Washington state officials attribute the jump in July liquor sales to consumers, as well as bars and restaurants, buying again after skipping some purchases in June.
OLYMPIA — Liquor sales in the state picked back up in July, the second month people were able to buy liquor in Washington grocery stores and other markets. Sales were up 15.4 percent compared with July 2011.
State officials attribute the jump in sales to consumers, as well as bars and restaurants, buying again in July after skipping some purchases in June. Sales figures show they stocked up in May before expected price increases under the new system, with sales to restaurants and bars in May up nearly 47 percent, and sales to consumers up nearly 20 percent.
June sales to bars and restaurants fell 27 percent from a year earlier, and sales to consumers were down 3 percent.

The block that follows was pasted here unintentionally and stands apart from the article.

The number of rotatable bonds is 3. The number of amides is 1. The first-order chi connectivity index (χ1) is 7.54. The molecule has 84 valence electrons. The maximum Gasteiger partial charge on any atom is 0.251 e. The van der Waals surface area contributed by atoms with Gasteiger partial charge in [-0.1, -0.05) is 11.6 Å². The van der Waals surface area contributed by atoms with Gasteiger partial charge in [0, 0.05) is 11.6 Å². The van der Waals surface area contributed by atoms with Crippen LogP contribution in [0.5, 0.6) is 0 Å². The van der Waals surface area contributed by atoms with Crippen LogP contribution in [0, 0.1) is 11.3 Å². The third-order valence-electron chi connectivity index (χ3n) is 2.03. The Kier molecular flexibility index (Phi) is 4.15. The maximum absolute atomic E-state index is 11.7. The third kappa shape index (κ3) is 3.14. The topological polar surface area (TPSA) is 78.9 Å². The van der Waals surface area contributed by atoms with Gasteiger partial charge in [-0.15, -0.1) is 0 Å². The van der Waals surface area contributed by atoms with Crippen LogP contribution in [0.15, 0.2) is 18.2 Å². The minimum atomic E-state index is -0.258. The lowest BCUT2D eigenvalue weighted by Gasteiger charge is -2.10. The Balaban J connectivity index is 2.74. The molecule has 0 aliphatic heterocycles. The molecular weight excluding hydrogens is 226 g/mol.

“Apparently they emptied their pantries and are going back for more,” said Mike Gowrylow, spokesman for the state Department of Revenue.
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Sales were also up for the three months that ended in July. Liquor-sales volume increased 10.7 percent compared with the same three months in 2011.
State officials say prices are still higher than under the state-run system, but they went down a bit in July.
Tax revenues have also increased, with the state collecting $68 million during the three months ending in July.
“We need more months of collection experience to establish a firm trend,” Gowrylow said.
He noted that studies from other states show that when liquor is more available to people, they buy more. In Washington, consumers are buying more at this point, despite higher prices.